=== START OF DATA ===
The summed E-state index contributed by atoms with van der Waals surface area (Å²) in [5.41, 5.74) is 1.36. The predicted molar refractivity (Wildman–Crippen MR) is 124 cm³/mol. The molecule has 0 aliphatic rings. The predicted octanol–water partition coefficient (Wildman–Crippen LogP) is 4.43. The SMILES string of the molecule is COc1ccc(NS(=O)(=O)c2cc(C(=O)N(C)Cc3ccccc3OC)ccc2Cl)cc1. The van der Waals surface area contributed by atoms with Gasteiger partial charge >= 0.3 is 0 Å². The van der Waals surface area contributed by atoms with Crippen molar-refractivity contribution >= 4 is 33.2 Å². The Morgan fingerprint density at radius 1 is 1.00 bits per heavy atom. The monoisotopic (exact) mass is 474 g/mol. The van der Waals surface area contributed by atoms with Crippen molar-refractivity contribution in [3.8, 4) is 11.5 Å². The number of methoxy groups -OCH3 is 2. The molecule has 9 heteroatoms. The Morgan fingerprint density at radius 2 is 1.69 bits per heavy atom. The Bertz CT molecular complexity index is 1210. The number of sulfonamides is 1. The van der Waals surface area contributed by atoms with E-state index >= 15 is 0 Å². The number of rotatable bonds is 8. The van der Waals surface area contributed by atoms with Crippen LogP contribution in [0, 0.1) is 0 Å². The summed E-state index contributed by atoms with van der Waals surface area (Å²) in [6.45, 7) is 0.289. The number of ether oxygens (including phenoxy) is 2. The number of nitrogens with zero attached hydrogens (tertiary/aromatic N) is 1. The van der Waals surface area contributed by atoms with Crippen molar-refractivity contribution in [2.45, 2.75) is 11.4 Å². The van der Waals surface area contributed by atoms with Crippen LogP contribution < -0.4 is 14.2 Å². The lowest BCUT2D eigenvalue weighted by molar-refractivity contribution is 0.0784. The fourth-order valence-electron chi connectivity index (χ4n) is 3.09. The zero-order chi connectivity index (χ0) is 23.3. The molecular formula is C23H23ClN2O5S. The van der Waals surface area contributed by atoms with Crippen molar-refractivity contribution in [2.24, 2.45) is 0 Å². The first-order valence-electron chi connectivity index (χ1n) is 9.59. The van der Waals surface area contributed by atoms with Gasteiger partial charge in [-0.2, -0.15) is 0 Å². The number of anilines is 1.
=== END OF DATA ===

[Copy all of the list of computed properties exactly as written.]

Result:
The summed E-state index contributed by atoms with van der Waals surface area (Å²) in [5.41, 5.74) is 1.36. The predicted molar refractivity (Wildman–Crippen MR) is 124 cm³/mol. The molecule has 0 aliphatic rings. The predicted octanol–water partition coefficient (Wildman–Crippen LogP) is 4.43. The SMILES string of the molecule is COc1ccc(NS(=O)(=O)c2cc(C(=O)N(C)Cc3ccccc3OC)ccc2Cl)cc1. The van der Waals surface area contributed by atoms with Gasteiger partial charge >= 0.3 is 0 Å². The van der Waals surface area contributed by atoms with Crippen molar-refractivity contribution >= 4 is 33.2 Å². The Morgan fingerprint density at radius 1 is 1.00 bits per heavy atom. The monoisotopic (exact) mass is 474 g/mol. The van der Waals surface area contributed by atoms with Crippen molar-refractivity contribution in [3.8, 4) is 11.5 Å². The number of methoxy groups -OCH3 is 2. The molecule has 9 heteroatoms. The Morgan fingerprint density at radius 2 is 1.69 bits per heavy atom. The Bertz CT molecular complexity index is 1210. The number of sulfonamides is 1. The van der Waals surface area contributed by atoms with E-state index >= 15 is 0 Å². The number of rotatable bonds is 8. The van der Waals surface area contributed by atoms with Crippen LogP contribution in [0, 0.1) is 0 Å². The summed E-state index contributed by atoms with van der Waals surface area (Å²) in [6.45, 7) is 0.289. The number of ether oxygens (including phenoxy) is 2. The number of nitrogens with zero attached hydrogens (tertiary/aromatic N) is 1. The van der Waals surface area contributed by atoms with Crippen molar-refractivity contribution in [2.45, 2.75) is 11.4 Å². The van der Waals surface area contributed by atoms with Crippen LogP contribution < -0.4 is 14.2 Å². The lowest BCUT2D eigenvalue weighted by molar-refractivity contribution is 0.0784. The fourth-order valence-electron chi connectivity index (χ4n) is 3.09. The zero-order chi connectivity index (χ0) is 23.3. The molecular formula is C23H23ClN2O5S. The van der Waals surface area contributed by atoms with Crippen molar-refractivity contribution in [2.24, 2.45) is 0 Å². The first-order valence-electron chi connectivity index (χ1n) is 9.59. The van der Waals surface area contributed by atoms with Gasteiger partial charge in [-0.2, -0.15) is 0 Å². The number of anilines is 1.